In the last years of his life, the great cellist and conductor Pablo Casals suffered greatly from rheumatoid arthritis and emphysema. At 90, he was badly stooped, his head thrust forward, and his breathing laboured. He needed the help of his wife, Marta, to get dressed in the morning. Marta would then help him shuffle into his studio where he would, with great difficulty, arrange himself on the piano bench. Casals would then manage to raise his swollen, clenched fingers above the keyboard. A visitor describes what he saw next, one particular morning: “I was not prepared for the miracle that was about to happen. The fingers slowly unlocked and reached toward the keys like the buds of a plant toward the sunlight. His back straightened. He seemed to breathe more freely. Now his fingers settled on the keys. Then came the opening bars of Bach’s Wohltemperierte Klavier [Well-tempered Clavier], played with great sensitivity and control. He hummed as he played, then said that Bach ‘spoke to him here’ – and he placed his hand over his heart. “Then he plunged into a Brahms concerto and his fingers, now agile and powerful, raced across the keyboard with dazzling speed. His entire body seemed fused with the music; it was no longer stiff and shrunken but supple and graceful and completely freed of its arthritic coils. “Having finished the piece, he stood up by himself, far straighter and taller than when he had come into the room. He walked to the breakfast table with no trace of a shuffle, ate heartily, talked animatedly, finished the meal, and then went for a walk on the beach.” (From Anatomy of an Illness as Perceived by the Patient: Reflections on Healing and Regeneration by Norman Cousins).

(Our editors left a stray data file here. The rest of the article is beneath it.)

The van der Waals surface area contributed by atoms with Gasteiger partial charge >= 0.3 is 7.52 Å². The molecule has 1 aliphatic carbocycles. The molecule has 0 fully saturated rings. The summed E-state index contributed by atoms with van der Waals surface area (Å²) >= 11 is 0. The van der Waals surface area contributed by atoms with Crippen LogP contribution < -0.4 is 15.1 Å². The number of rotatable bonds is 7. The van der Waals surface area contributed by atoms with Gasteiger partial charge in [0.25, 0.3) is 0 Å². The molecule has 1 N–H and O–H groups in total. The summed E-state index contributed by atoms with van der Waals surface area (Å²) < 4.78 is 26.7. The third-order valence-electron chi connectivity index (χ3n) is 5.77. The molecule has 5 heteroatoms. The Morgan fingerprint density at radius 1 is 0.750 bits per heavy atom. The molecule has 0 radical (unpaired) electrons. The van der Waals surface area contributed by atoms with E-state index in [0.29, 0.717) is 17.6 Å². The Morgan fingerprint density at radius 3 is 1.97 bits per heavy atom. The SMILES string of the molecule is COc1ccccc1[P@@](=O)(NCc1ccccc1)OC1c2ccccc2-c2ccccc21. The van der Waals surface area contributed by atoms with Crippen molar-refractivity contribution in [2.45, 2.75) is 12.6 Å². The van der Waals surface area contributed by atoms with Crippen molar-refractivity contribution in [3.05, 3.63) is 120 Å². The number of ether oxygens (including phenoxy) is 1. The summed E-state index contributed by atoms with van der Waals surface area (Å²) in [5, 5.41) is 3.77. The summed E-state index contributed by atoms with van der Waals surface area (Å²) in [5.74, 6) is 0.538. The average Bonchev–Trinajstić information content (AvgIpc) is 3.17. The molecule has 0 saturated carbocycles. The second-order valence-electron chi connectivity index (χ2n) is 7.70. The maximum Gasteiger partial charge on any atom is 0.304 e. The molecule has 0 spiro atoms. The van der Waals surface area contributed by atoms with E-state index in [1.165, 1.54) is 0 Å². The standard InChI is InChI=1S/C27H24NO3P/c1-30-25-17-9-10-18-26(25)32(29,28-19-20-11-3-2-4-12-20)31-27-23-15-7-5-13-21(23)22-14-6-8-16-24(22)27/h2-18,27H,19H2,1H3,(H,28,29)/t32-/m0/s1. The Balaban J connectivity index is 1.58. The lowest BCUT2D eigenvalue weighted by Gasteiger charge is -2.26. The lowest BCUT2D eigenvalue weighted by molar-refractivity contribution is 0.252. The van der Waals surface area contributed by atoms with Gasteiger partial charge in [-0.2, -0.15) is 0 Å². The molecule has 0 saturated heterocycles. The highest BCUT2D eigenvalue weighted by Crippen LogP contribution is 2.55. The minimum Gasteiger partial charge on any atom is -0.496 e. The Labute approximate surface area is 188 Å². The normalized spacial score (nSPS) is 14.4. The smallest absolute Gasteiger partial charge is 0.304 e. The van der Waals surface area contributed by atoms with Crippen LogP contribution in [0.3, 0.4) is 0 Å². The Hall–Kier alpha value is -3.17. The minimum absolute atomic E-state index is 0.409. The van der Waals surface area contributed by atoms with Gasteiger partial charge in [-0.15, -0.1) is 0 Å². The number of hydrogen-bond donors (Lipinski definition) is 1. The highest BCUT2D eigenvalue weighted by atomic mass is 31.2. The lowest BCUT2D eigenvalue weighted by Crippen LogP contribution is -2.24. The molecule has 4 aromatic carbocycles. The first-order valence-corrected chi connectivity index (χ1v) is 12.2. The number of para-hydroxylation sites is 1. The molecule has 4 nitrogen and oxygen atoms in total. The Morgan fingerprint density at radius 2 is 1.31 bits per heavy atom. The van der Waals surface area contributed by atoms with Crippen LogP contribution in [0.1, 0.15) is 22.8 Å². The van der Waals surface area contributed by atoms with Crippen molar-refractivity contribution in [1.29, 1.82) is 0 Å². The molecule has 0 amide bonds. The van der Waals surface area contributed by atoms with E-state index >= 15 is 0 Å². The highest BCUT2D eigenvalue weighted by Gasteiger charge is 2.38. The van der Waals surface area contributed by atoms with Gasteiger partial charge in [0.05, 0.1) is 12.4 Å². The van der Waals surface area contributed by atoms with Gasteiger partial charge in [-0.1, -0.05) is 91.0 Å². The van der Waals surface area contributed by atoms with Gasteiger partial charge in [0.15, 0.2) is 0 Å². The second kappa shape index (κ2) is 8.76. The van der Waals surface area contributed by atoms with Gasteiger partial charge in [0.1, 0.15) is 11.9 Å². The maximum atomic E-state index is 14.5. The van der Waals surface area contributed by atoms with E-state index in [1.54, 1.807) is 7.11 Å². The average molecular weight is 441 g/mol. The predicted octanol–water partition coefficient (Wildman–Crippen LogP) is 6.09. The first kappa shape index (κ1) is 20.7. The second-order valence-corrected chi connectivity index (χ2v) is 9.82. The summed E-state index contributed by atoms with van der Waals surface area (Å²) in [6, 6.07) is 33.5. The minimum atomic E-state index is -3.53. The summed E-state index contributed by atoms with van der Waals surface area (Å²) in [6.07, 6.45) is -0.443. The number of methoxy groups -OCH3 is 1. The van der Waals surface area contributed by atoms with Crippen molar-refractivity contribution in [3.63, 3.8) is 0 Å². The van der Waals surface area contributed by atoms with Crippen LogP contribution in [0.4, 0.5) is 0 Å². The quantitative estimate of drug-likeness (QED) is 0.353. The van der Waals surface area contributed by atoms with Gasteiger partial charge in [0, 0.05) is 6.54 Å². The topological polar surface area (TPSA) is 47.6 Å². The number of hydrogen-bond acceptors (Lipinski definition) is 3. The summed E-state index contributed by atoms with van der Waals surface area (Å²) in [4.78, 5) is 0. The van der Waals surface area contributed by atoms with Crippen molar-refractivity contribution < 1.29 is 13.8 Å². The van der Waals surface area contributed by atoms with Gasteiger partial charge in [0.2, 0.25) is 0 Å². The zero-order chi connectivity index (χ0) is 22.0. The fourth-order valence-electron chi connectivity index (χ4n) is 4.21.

Like music that inspires and exhilarates, the Spirit of God is the melody that energises the Church, uniting our many different voices into the song of the Love of God. God has formed us into a community, or Church, an instrument for bringing His life and love into our world. But what makes our Church more than just a gathering of good people is His “Breath” infusing the Church, His Mystical Body, with the music of His Divinity. Today we celebrate that presence. In Jesus’ breathing upon the assembled disciples on Easter night the new life of the Holy Spirit, the community of the Resurrection – the Church takes flight. That same Holy Spirit continues to “blow” through today’s Church, giving life and direction to our mission and ministry to preach the Gospel to every nation, immersing all of humanity in the music of God’s love, the symphony of the Resurrection.